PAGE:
We love digital - Call
03332 207 677 and say hello - Mon - Fri, 9am - 5pm
Call 03332 207 677
Unlike 08 numbers, 03 numbers cost the same to call as geographic landline numbers (starting 01 and 02), even from a mobile phone. They are also normally included in your inclusive call minutes. Please note we may record some calls.
With thousands of brands fighting for attention both on and offline, it’s now more important than ever to create the right impression when reaching out to the media. This is more apparent when you consider the volume of content on the Internet and the number of sites online in addition to print publications.
Creating the right impression will help you secure media opportunities in targeted places, which in turn will have a positive effect on your marketing campaigns. So, if you are set to conduct outreach as part of your own strategy, take a look at these top tips below aimed towards both local and national media.
Remember, planning is the key to successful outreach.
Journalists are busy people, so you need to make sure you’re not wasting their time. If you go in with the right approach it’s easier to build and maintain relationships, although understandably you have to start somewhere.
There are two types of outreach that you may undertake:
Reactive involves providing content, comments or statements to requests that journalists have already made. In contrast, proactive means that you are actively seeking relevant news stories and targeting your request to the journalist.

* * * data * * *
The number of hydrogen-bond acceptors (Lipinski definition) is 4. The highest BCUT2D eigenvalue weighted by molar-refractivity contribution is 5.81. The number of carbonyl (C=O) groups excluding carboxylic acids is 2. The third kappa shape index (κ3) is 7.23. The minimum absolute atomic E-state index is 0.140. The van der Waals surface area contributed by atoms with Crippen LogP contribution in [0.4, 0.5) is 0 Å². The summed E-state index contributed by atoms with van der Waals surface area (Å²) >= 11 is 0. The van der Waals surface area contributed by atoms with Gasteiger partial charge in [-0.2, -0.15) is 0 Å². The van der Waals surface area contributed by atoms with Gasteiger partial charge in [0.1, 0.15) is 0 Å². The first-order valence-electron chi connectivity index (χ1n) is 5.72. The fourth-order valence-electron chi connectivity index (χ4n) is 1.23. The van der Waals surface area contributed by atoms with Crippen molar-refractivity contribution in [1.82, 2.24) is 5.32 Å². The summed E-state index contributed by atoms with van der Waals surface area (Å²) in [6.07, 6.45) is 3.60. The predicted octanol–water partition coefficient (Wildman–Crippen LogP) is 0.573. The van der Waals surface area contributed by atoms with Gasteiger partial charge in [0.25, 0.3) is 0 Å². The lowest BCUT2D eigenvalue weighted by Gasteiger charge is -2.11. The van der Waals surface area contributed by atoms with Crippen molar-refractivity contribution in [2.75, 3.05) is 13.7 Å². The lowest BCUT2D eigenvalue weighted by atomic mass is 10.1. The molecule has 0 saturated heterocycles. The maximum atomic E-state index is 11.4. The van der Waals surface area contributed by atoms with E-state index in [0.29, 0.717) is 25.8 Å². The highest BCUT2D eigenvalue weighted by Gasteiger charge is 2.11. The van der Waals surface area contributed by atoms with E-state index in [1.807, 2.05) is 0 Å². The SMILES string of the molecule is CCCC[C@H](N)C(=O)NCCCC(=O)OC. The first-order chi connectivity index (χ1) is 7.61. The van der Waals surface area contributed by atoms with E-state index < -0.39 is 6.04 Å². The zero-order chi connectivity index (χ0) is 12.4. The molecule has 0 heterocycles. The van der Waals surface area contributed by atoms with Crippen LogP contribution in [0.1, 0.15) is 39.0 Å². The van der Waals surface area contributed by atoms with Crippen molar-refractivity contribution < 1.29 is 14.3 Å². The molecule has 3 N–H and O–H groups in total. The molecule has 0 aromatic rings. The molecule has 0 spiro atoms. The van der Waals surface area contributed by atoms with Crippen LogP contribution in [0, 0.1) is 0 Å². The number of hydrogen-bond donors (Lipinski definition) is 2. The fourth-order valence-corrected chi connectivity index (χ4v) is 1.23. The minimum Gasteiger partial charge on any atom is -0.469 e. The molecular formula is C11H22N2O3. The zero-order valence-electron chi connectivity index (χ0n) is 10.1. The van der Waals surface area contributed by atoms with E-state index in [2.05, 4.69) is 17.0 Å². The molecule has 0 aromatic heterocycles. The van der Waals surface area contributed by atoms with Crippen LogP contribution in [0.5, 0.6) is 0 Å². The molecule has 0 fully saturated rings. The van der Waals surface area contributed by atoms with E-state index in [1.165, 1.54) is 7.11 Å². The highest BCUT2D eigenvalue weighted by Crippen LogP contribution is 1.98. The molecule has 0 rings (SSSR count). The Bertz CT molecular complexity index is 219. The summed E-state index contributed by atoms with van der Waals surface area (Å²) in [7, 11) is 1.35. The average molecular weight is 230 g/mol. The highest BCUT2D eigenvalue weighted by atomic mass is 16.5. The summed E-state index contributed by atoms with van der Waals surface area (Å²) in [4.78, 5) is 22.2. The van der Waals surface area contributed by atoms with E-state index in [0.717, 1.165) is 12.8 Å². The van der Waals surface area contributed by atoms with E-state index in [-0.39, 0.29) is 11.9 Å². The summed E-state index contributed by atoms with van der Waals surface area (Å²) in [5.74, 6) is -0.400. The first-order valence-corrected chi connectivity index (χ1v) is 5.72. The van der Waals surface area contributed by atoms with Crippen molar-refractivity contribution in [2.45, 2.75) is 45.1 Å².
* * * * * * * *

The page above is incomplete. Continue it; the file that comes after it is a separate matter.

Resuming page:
Planning will help you with both types of outreach, although you must have a thorough understanding of:
Without this knowledge, your outreach will be no more than a stab in the dark.
Local publications, as their name suggests, focus on publishing content concerned with a local area.
For example, this might be defined by a city, or a wider region, such as a county or the whole of the south of the UK.
First and foremost, your story needs to relate to the area that the publication covers. Outreaching to a regional media source when the news piece is targeted towards a location outside their circumference isn’t going to go down well. The knock-on effect of this could also result in a damaged relationship for any future outreach you carry out.
A good angle for approaching local media is to go in with local stats and data. In this instance, a survey or customer questionnaire is ideal. Alternatively, you might have existing research that’s evergreen and still applicable to use for this purpose.
Local events can also prove to be winning content as they will be targeted and applicable for the audience of the publication. By also giving the journalist the opportunity to attend the event, they can cover it in greater detail and provide images and interviews with attendees and staff for their readers. This adds more value to the story and free tickets can act as an incentive to bring writers and photographers down to obtain the coverage too.
This way they can cover the event in more detail, meaning a day out of the office for the journalist and more exposure for your business and brand.
When contacting the journalist the best approach is to phone.
At this stage you want to provide them with the most important details from what you’ve found – almost like a brief summary.
It’s equally as important to state why this is of value to them and detail your own brand values. Obviously you want to be featured in the publication for brand exposure and awareness, but remember that they have to gain something from the coverage too.
During the call they might ask you to email them with further details, so don’t forget to have these on standby ready to send straight away. This is where it’s important to have a full understanding of the story or idea you are working with before you make contact.
If you’ve done your research and the information you are presenting is targeted, then it’s time to start making those calls and building relationships.